Work at Governor's Mansion moves forward

AUSTIN, TX "We're ready to go," Dealey Herndon, the State Preservation Board's project manager for the restoration, told the Austin American-Statesman. Herndon also oversaw the restoration of the Capitol more than a decade ago.

Officials hope this week to post the request for proposals in their search for an architect to plan the 24- to 30-month rebuilding of the mansion, the newspaper reported Monday.

The Greek Revival landmark was burned in June 2008. Despite a $50,000 reward, there have been no arrests.

The mansion was completed in 1856, just 12 years after Texas became a state.

Before the Civil War, Texas legend Sam Houston, elected governor in 1859, paced the mansion's hallways as he worried about seceding from the Union.

Miriam "Ma" Ferguson, the first woman to be governor of Texas, built a chicken coop in the backyard. Colorful Gov. Wilbert Lee "Pappy" O'Daniel served barbecue on the grounds to 20,000 of his supporters in 1941 to celebrate his re-election.

Gov. John Connally recuperated there from a gunshot wound suffered in the attack on President John F. Kennedy's motorcade in Dallas. Gov. Ann Richards hosted England's Queen Elizabeth II at the mansion in the early 1990s.

In the weeks to come, specialists will begin repairing the walls that will hold up the new roof -- a copper one just like the mansion originally had, according to officials.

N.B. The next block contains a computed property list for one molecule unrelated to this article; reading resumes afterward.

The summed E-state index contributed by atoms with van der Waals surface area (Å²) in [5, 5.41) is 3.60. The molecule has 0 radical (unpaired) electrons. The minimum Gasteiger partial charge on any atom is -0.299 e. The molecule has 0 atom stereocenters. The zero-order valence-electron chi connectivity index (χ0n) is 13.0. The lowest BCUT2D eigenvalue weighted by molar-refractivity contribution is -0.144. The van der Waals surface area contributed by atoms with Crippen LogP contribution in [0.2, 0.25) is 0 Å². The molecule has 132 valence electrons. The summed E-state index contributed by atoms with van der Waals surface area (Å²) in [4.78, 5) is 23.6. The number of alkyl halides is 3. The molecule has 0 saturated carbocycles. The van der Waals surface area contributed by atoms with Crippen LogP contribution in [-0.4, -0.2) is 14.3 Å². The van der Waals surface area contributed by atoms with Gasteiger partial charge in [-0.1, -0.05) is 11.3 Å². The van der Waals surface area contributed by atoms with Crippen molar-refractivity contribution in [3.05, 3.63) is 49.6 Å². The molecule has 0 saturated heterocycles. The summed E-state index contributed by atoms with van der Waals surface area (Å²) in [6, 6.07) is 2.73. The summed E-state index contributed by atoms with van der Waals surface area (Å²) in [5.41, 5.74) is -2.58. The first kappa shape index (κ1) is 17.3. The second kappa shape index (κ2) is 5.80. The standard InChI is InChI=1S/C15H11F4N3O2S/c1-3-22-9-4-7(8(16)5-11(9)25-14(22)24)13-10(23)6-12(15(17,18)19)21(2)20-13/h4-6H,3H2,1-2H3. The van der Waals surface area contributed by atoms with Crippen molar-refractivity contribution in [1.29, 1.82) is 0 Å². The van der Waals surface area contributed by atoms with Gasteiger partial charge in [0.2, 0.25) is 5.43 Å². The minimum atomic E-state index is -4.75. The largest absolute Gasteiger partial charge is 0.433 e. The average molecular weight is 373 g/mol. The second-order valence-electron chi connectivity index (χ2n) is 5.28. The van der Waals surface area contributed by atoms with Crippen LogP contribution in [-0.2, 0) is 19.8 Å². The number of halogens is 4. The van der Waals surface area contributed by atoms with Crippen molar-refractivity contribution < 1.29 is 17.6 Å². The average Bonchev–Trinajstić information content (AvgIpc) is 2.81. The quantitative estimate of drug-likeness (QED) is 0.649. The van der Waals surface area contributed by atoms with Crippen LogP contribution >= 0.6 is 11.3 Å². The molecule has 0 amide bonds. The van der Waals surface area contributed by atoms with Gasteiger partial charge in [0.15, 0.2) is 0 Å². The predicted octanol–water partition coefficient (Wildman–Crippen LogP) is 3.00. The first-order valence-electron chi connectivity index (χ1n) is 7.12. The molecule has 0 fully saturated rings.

"We found a piece of the copper roof hanging off the front and have saved it," Herndon said. "It was pretty crumpled from the fire."

Most of the original interior was damaged by smoke. The furniture and other interior details were in storage at the time of the fire, as part of a renovation that was under way to upgrade mechanical systems, including fire alarms and sprinkler systems, plumbing and wiring.

Plans also call for installation of fiber-optic communications cables and energy efficiencies.

Once the walls and roof are finished, the interior restoration will begin of the fire-charred tall wooden columns that graced the front porch; of the shiny Bastrop-pine floors and the decorative plaster trim in the high-ceilinged rooms; and of the landmark wooden staircase that flowed between floors in a graceful arch.

Most of these features were salvaged from the fire and will be repaired and replaced.

Windows that were in storage at the time of the fire will also be reinstalled. The front door was destroyed and will be rebuilt from drawings and detailed photos.

Herndon said many interior surfaces were damaged by smoke or charred by flames. They will be cleaned and repaired, lead paint will be removed, and they will be restored to their original appearance.

A two-story addition will be built at the rear of the mansion to make it wheelchair-accessible, with the installation of an elevator to provide access to the second floor.

It will be only the second addition. In 1914, a detached kitchen was connected to the mansion, and additional living space was added.

The mansion was undergoing a $10 million renovation that was about half-finished at the time of the fire. Gov. Rick Perry and first lady Anita Perry were living in a $9,000-a-month rented home, where they remain.

State officials have thoroughly cleaned and dried the interior of the mansion, which was drenched by firefighters' hoses, and installed a temporary roof and an air-conditioning system to stop the spread of mold. But until funding was secured, restoration had not been able to move forward.

Lawmakers included $11 million for the project in a supplemental appropriations bill, and $11 million more will come in the new two-year state budget taking effect in September.

In addition, a private fundraising drive has brought in $3.4 million in cash and pledges that will be used to supplement the state funding, said Melanie Spencer, press secretary to the first lady.

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